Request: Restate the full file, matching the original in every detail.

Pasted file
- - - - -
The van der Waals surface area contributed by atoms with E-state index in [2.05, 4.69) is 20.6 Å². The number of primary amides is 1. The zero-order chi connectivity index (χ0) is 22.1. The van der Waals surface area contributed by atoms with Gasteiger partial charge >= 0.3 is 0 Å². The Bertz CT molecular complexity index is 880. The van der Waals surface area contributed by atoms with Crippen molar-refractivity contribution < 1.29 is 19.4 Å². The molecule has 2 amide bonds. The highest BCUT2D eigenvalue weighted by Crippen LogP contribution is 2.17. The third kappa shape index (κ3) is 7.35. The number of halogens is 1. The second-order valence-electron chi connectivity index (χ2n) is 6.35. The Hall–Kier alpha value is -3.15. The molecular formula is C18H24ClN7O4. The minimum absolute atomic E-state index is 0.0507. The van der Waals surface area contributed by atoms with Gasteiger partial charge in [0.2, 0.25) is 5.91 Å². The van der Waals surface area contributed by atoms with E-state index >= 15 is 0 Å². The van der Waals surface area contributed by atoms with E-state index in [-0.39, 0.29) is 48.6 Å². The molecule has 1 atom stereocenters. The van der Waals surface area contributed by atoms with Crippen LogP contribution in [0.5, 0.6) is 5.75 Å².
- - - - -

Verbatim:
The van der Waals surface area contributed by atoms with E-state index in [2.05, 4.69) is 20.6 Å². The number of primary amides is 1. The zero-order chi connectivity index (χ0) is 22.1. The van der Waals surface area contributed by atoms with Gasteiger partial charge >= 0.3 is 0 Å². The Bertz CT molecular complexity index is 880. The van der Waals surface area contributed by atoms with Crippen molar-refractivity contribution < 1.29 is 19.4 Å². The molecule has 2 amide bonds. The highest BCUT2D eigenvalue weighted by Crippen LogP contribution is 2.17. The third kappa shape index (κ3) is 7.35. The number of halogens is 1. The second-order valence-electron chi connectivity index (χ2n) is 6.35. The Hall–Kier alpha value is -3.15. The molecular formula is C18H24ClN7O4. The minimum absolute atomic E-state index is 0.0507. The van der Waals surface area contributed by atoms with Gasteiger partial charge in [0.2, 0.25) is 5.91 Å². The van der Waals surface area contributed by atoms with E-state index >= 15 is 0 Å². The van der Waals surface area contributed by atoms with E-state index in [-0.39, 0.29) is 48.6 Å². The molecule has 1 atom stereocenters. The van der Waals surface area contributed by atoms with Crippen LogP contribution in [0.5, 0.6) is 5.75 Å².